Otto Tausk conducts Prokofiev
MORNING SYMPHONY SERIES
Thursday 1 September 2022, 11.00am
Perth Concert Hall
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Otto Tausk conducts Prokofiev
Wolfgang Amadeus MOZART The Abduction from the Seraglio: Overture (6 mins)
Sergei PROKOFIEV Symphony No.5 (46 mins)
Otto Tausk conductor
Wesfarmers Arts Pre-concert Talk
Find out more about the music in the concert with this week’s speaker Cecilia Sun. The Pre-concert Talk will take place at 9.40am in the Main Auditorium.
Prokofiev's Symphony No. 5 Listening Guide
WASO On Stage
Acting Principal 1st Violin
Principal 2nd Violin
Assoc Principal 2nd Violin
Assistant Principal 2nd Violin
Bao Di Tang
Acting Assoc Principal
• Pamela & Josh Pitt
• Sam & Leanne Walsh
• Stelios Jewellers
★ Rod & Margaret Marston
Principal 3rd Horn
Francesco Lo Surdo
• John & Nita Walshe
• Dr Ken Evans AM & Dr Glenda Campbell-Evans
• Peter & Jean Stokes
Assoc Principal Percussion & Timpani
★ Section partnered by
• Chair partnered by
* Instruments used by these musicians are on loan from Janet Holmes à Court AC.
About the Artist
Otto Tausk is the Music Director of the Vancouver Symphony Orchestra and Artistic Advisor of the VSO School of Music, where he has successfully raised the orchestra’s profile by launching a digital performances series and introducing Canadian contemporary music over recent years.
He is best known for his broad range of repertoire, inclusive way of working, and energetic stage presence. He has appeared with the Concertgebouworkest, Rotterdam Philharmonic Orchestra, Orchestre National de Belgique, Danish National Symphony Orchestra, Norwegian Radio Orchestra, Lahti Symphony Orchestra, Orquesta Sinfónica de Galicia, Orchestra Sinfonica di Milano Giuseppe Verdi, Los Angeles Philharmonic, BBC Scottish Symphony Orchestra and BBC National Orchestra of Wales, with whom he made his BBC Proms debut in August 2018.
From Utrecht, the Netherlands, Otto Tausk is a hugely respected musical personality in his native country. In 2011 he was awarded the prestigious ‘De Olifant’ prize recognising his contribution to the Arts in the Netherlands.
Image credit: Sarah Wijzenbeek
About the Music
Wolfgang Amadeus Mozart
The Abduction from the Seraglio: Overture
If Mozart were alive now, composing and performing, it is entirely possible he would be topping the charts as the male version of Madonna – a musical chameleon, a trendsetter, an enfant terrible embroiled in very public brawls with the media and with, no doubt, a legion of adoring fans. Your basic marketing dream.
This stereotypical image of Mozart was successfully perpetuated in Peter Shaffer’s award-winning play Amadeus and in its big-screen adaptation where one could be forgiven for thinking that at any moment Mozart would actually strip down into his basketball regalia and shoot a few hoops with Salieri.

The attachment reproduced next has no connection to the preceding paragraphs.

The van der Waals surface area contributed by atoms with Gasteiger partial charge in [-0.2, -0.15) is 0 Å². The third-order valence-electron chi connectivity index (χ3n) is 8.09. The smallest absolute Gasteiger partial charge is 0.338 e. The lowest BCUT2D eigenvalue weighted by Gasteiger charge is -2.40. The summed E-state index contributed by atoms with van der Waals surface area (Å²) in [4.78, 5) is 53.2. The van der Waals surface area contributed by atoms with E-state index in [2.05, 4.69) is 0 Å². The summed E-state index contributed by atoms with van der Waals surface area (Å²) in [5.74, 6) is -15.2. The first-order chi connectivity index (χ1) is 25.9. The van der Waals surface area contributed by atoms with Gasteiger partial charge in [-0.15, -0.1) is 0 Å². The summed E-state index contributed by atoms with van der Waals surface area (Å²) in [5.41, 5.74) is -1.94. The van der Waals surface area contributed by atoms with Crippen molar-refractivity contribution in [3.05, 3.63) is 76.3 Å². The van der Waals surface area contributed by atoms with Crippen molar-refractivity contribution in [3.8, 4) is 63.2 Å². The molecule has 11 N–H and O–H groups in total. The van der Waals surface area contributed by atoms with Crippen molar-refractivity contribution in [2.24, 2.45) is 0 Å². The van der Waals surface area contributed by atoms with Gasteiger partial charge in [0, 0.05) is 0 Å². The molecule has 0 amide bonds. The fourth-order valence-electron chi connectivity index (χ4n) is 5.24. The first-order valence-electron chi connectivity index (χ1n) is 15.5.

In fact it was in this very film that the immortal words ‘it has too many notes’ were uttered by the emperor, Joseph II, in response to his first hearing the overture to The Abduction from the Seraglio (Die Entführung aus dem Serail).
Written in 1781-82, Seraglio was Mozart’s first great Viennese opera triumph, and considering the pressure that he was under during this period, it was no minor achievement. He arrived in Vienna in March 1781, was subsequently sacked from the Archbishop Colloredo’s service, married Constanze Weber, and entered a distinctly frosty phase in his relations with his father, the ever-domineering Leopold. However, things with his father did not deteriorate so rapidly that he was not included in the initial stages of composition of the opera. Mozart wrote to his father in August 1781:
“Of the overture [to The Abduction from the Seraglio] you have only 14 bars. It is quite short, and switches from forte to piano all the time, whereby in the forte there is always Turkish music. It modulates continually through various keys and I think they won’t fall asleep over it even if they haven’t slept for a whole night.”
The story of the opera is that of a young noblewoman, the faithful and sincere Konstanze, who has been kidnapped, shipped to Turkey, and is in the clutches of the cruel and faithless Pasha, Selim. Belmonte comes from Spain to search for his beloved Konstanze. As with most Singspiel of this era, it is both serious and comic, and it all ends happily ever after, with good triumphing over evil.
The overture begins softly and then bursts forth with an exultant orchestral tutti. Following this vigorous melodic romp, Mozart wrestles the musical action into a subdued, and melancholic slow section in a minor key. The triumphant mood of the first section returns, and the overture concludes with a rendition of the slow section, this time in a major key.
Symphony Australia © 1998
16 July 1782, Vienna.
Most recent WASO performance:
14 July 1991. Isaiah Jackson (conductor).
one flute (doubling piccolo), two oboes, two clarinets, two bassoons, two horns, two trumpets, timpani, three percussion and strings.
Singspiel – a German form of comic opera. By 1750 a singspiel was a comic opera with spoken dialogue.
Tutti – all the instruments of the orchestra playing at the same time.
About the Music
Symphony No.5 in B flat, Op.100